What went wrong with HealthCare.gov?
- By Adam Mazmanian
- Oct 24, 2013
A four-hour hearing on Capitol Hill confirmed that pre-launch testing of HealthCare.gov was inadequate given the size and scope of the project.
Two IT contractors deeply enmeshed in the launch, CGI Federal and Quality Software Services Inc. (QSSI), confirmed reports that end-to-end testing was conducted only in the final weeks before the site went live, and no senior executive at the Center for Medicare and Medicaid Services was designated as the point person for integrating the various components of the system.
The poor performance of HealthCare.gov has led the Obama administration to press for fixes and urge Americans seeking insurance under the 2010health care law to apply over the phone, in person, or by mail. It also has led to recriminations from congressional Republicans, who are embarking on a series of hearings across several committees seeking answers about who was making decisions regarding the architecture and design of the site and when officials at CMS or the White House were informed about the results of testing.
QSSI played a role in the end-to-end testing of the system in the last two weeks of September, shortly before the Oct. 1 launch, and indicated that it communicated problems it found to CMS.
"We informed CMS that more testing was necessary," Andrew Slavitt, group vice president of Optum, the division of United Health that owns QSSI, told the House Energy and Commerce Committee on Oct. 24. He noted that a testing period for the project ideally would have lasted months rather than weeks. This view was echoed by Cheryl Campbell, senior vice president of CGI Federal. Both Slavitt and Campbell said they made no recommendations about whether CMS should delay the rollout of HeathCare.gov because such advice wasn't in the scope of their work.
Health and Human Services Secretary Kathleen Sebelius declined to appear, but will testify before the panel next week. Henry Chao, deputy CIO of CMS, and Chief Operating Officer Michele Snyder both named by Campbell as a points of contact for CGI Federal, could be asked to appear as well.
According to CMS, the system is continually improving thanks to daily bug fixes, but the contractors didn't have much to say about the current performance of Healthcare.gov. Several lawmakers made a show of trying to access the site via tablet computer during the hearing, but it seemed that even their ability to get through was divided along party lines, with Democrats claiming success and Republicans reporting otherwise.
The contractors offered no deadlines for the full functionality of HealthCare.gov, but did say that they expected applicants to be able to meet a Dec. 15 deadline for coverage beginning Jan. 1, 2014.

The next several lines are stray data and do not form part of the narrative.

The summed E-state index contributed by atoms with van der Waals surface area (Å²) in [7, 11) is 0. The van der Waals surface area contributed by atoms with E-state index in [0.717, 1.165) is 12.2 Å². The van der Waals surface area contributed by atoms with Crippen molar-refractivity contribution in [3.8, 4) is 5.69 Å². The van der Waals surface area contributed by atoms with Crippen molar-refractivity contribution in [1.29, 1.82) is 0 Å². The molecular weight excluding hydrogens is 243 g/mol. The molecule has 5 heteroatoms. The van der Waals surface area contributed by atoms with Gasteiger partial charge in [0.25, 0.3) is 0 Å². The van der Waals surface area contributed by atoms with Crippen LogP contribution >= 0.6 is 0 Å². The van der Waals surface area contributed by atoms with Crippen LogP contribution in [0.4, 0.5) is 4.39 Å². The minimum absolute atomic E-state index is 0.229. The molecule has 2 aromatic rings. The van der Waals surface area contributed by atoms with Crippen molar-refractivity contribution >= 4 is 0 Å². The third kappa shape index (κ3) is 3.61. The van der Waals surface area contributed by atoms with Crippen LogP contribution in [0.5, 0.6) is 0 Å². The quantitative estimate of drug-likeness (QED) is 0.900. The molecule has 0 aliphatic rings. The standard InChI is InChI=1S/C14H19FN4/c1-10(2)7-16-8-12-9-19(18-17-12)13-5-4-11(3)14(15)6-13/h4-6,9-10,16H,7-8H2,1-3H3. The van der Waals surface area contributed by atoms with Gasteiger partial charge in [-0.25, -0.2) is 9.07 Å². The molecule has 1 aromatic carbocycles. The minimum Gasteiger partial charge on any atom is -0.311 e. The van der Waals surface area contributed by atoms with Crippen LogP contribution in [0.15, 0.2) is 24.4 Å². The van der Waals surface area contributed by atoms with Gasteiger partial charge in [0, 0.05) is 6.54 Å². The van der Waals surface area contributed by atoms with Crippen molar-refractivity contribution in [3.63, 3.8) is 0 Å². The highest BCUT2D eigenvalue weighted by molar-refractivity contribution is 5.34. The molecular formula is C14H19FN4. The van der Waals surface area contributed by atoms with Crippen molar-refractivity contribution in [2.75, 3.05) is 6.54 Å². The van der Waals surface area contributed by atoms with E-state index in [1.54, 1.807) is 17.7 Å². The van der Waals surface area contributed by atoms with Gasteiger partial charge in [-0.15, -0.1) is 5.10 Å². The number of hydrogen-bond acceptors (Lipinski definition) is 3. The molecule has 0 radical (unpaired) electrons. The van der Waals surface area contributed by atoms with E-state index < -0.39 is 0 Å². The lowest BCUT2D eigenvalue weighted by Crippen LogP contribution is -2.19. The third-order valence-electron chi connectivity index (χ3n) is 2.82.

Questions from members tried to dig into when contractors knew about possible site failures and how they communicated the information to their counterparts at CMS. The final decisions on how to bring together the components of HealthCare.gov launch, make bug fixes, and launch on the open enrollment data mandated by statute were made by CMS. The agency "serves the important role of systems integrator or ‘quarterback’ on this project and is the ultimate responsible party for the end-to-end performance of the overall federal exchange," Campbell said.
Slavitt testified that he shared testing results with CMS after a Sept. 10 Energy and Commerce hearing, but before the Oct. 1 launch of the site. He said he didn't have direct knowledge of how any fixes were implemented.
The contractors also disclosed that CMS made the decision to disable an anonymous shopping feature two weeks prior to launch. The move is significant to Republican opponents of the law because the change required users to create an account and get a determination of their eligibility for an insurance subsidy before comparing plans. Critics charge the administration wanted to prevent "sticker shock" among shoppers out of concern that they might abandon the process before obtaining insurance -- "to hide the real cost of Obamacare from the American people" as Rep. Cory Gardner (R-Colo.) put it.
The witnesses did not take sides in that argument, but Slavitt confirmed that the registration requirement placed additional load on the Enterprise Identity Management (EIDM) tool that was part of QSSI's piece of HealthCare.gov. This may have contributed to some of the crashes and long wait times experienced by early users. According to Slavitt, the EIDM tool has been keeping pace with demand.
The demand explanation didn't sit well with Rep. Anna Eshoo (D-Calif.), whose Silicon Valley district is home to many technology companies. "There are thousands of websites that handle concurrent volumes far larger than what HealthCare.gov was faced with," Eshoo said. "I think that's a lame excuse. Amazon and EBay don't crash a week before Christmas."
Campbell also addressed the issue of faulty information being received by health insurance carriers, saying that corrections are in the works. This problem, in which insurers are receiving enrollment forms called 834s, is apparently so serious that it merited a White House meeting with insurance executives on Oct. 23 at which the administration announced the creation of "alpha teams" composed of technology experts from insurance companies and CMS to iron out problems with the forms. According to Campbell, CGI Federal is working to make sure there is an 834 attached to every enrollment.
The witnesses "gave the best answers they could," committee Chairman Fred Upton (R-Mich.) told reporters after the hearing. But he and other members indicated that people would have to wait for Sebelius to testify to find out whom at CMS, HHS or inside the White House was calling the shots on the launch of Heathcare.gov.